Governor Jim Justice

CHARLESTON — The trend for COVID-19 to attack younger people is continuing in West Virginia and around the country.

Gov. Jim Justice said in his pandemic briefing Wednesday that an outbreak in Monongalia County has resulted in 74 percent of the positive cases falling in the 18 to 29 age category.

“Of the 436 cases, 321 are in that age group,” he said, a statistic that has grown and prompted him on Monday to close all bars in the county.

“A bar setting is the most likely place to contract the disease,” he said. “The bar, we know, are the number one place that we had to shut down. We shut them down for 10 days (only in Monongalia County).”

Justice said the “odds are” those 10 days will have to be extended. “We have a terrible amount of people who are getting this disease who are young people.”

“We now have the most active cases we have had so far,” he said of the 1,371 total, adding that “we have only 59 people that are currently hospitalized” and overall the numbers are good compared to other states.

However, he said the recent number of increased positive cases in the state also prompted him to prohibit fairs, festivals and concerts and social gatherings unless they can be held with no more than 25 people.

Other gatherings like weddings, swimming pool activities, Little League games and other planned events are not impacted.

Justice once again urged residents to wear face coverings in public indoor places, which is a mandate.

“The CDC (Center for Disease Control) followed our lead and is now calling for all Americans to wear facial coverings,” he said. “A cloth face mask is one of the most powerful weapons we have to slow down and stop the spread of the virus.”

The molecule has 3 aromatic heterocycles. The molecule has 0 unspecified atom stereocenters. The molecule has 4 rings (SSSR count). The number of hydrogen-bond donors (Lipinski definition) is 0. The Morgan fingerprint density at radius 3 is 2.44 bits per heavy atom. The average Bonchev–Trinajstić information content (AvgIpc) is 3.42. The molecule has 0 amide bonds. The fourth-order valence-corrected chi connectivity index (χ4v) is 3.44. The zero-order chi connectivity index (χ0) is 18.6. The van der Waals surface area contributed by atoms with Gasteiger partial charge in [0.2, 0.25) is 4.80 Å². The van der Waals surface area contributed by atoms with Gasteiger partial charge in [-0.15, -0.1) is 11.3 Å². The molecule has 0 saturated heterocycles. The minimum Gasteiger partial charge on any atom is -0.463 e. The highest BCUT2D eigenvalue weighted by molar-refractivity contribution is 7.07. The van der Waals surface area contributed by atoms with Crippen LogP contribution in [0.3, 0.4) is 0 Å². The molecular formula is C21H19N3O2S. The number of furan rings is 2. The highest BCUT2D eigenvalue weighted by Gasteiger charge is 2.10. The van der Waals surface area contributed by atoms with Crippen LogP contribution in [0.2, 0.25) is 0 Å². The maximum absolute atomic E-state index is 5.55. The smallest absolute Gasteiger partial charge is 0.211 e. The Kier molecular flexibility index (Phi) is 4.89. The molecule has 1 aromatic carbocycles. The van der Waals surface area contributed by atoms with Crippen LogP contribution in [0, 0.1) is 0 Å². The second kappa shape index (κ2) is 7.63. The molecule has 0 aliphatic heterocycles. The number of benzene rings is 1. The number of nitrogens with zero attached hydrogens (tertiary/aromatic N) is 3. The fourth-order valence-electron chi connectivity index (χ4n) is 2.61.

Americans have a responsibility to wear them to protect themselves and the community, he added.

Justice mentioned that Walmart and Sam’s Club will start requiring all customers to wear facial coverings starting Monday.

Dr. Clay Marsh, the state COVID-19 Czar, also emphasized the importance of the coverings as well as the trend for the virus to impact younger people, with the 20 to 40 age group now the fastest growing group in the country to test positive.

Marsh said some may believe young people don’t really get sick, but that is “not true at all.”

The death rate is starting to rise in that age group, he said, and some end up in ICUs.

“Don’t be fooled or confused,” he said of the myth they can’t get sick.

Justice also said a program to give small businesses money to help them is almost ready to be up and running.

With $150 million being dispersed to 15,000 small businesses (up to 35 employees), Justice said it has been a challenge to set the application system up to avoid fraud and to make sure those who own their business but not technically listed as an employee can receive benefits.

Each business can get up to $10,000, with $5,000 the first round and the remainder divided among those that qualify.

On the political front, Justice rejected a call from some legislators to have a special session related to spending the CARES (Coronavirus Aid, Relief and Economic Security) Act money, which is $1.25 billion.

“It’s a political move, that’s all,” he said, adding that he has not heard any citizens asking for it, and that residents don’t care about politics, but do care about the impact of the virus and what is being done about jobs, schools and protecting themselves and their loved ones.

Contact Charles Boothe at

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